Sous vide: food from a bag
A juicy filet – seared on the outside, tender and pink on the inside – is any amateur chef’s dream. Personally, I’m still waiting for that dream to come true. Any meat I’ve ever prepared was either still raw inside, cold or leathery. No way would I serve that to anyone but myself, so I carried out all trial runs in secret. That’s because I’m a perfectionist. Whenever I have guests over, everything needs to be flawless. So I’m always a little tense before the first bite is taken. Is the meat undercooked? Are the potatoes overdone? In view of the stress, the sous vide method sounds very tempting to me. A foolproof cooking method that, admittedly, requires a little effort. I wonder if I’ll finally create the perfect meat dish.
What’s sous vide?
The principle of sous vide makes sense: vacuum-packed meat is cooked in water at a constantly low temperature. Vacuuming ensures that juices and flavours don’t escape. It’s also meant to keep the meat tender and aromatic. Another thing in favour of the method is that you can’t overcook the meat because the water is kept at a constant temperature. In other words, the core temperature of the meat always corresponds to that of the water temperature. This makes the method simply – even for people like me. Fish, eggs and vegetable can also be prepared this way.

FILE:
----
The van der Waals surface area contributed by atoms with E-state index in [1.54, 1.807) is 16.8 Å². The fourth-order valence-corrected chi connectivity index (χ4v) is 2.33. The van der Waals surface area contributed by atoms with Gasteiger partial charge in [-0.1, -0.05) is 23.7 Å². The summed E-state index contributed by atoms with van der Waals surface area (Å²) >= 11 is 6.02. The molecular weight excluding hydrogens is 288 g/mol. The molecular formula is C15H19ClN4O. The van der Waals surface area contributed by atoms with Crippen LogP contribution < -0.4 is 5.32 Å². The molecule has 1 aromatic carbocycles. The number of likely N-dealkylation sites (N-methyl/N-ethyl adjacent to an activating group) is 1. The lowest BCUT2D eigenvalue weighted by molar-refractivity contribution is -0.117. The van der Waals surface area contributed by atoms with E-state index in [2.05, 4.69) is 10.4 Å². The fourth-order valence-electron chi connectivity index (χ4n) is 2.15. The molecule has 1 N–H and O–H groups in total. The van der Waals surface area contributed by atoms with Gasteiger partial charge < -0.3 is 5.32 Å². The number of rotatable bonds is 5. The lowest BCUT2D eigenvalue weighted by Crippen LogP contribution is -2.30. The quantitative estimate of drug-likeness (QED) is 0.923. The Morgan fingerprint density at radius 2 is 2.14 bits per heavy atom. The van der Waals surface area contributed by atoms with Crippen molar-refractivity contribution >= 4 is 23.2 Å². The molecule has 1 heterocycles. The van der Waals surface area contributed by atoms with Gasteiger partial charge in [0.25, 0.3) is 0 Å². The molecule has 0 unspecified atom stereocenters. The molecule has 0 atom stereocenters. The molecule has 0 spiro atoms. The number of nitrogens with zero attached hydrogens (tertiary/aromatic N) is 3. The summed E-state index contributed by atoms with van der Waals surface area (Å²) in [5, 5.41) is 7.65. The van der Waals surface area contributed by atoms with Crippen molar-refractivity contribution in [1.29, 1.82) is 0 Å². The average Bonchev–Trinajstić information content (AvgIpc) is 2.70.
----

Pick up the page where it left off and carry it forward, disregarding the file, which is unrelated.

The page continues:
Alongside a sous vide rod, you’ll need a vacuum sealer, vacuum foil and time. Lots of time. Sous vide takes quite long. Will it be worth the effort?
For today’s experiment, I bought 450 grammes of filet of pork. To season it, I used spices by Sonnentor, sea salt and black pepper. And a bit of clarified butter right at the end. Done! The vacuuming virtually presses the seasoning into the meat. So hold back with the spices. My first mishap: I was a bit ham-fisted with the smoked sea salt. Let’s hope it doesn’t ruin the whole thing.
And now for the important part – vacuuming. The vacuum sealer I’m using for this test comes with a built-in foil cutter. I cut the right size of sealing foil to wrap my filet in. I seal one of the two ends. This leaves me with a kind of bag. You could also opt for a prefabricated vacuum sealing bag. I put my filet inside before removing all the air inside with the vacuum sealing machine. This takes less than a minute. Vacuuming meat makes it keep longer and taste more aromatic if you add seasoning.
So vacuuming is not just great for sous vide cooking but also a space-saving way of storing food in your fridge or freezer. For years, I only had one of those tiny freezer compartments, so this is an aspect I particularly appreciate. But I digress. Back to the pork. I pop it in the fridge for the time being.
One hour before I start the vacuum cooking process, I take the filet out of the refrigerator. The meat should be at room temperature for sous vide cooking, just like it should when you’re frying it. This is to avoid the preheated water from cooling down too much when you immerse the vacuum bag.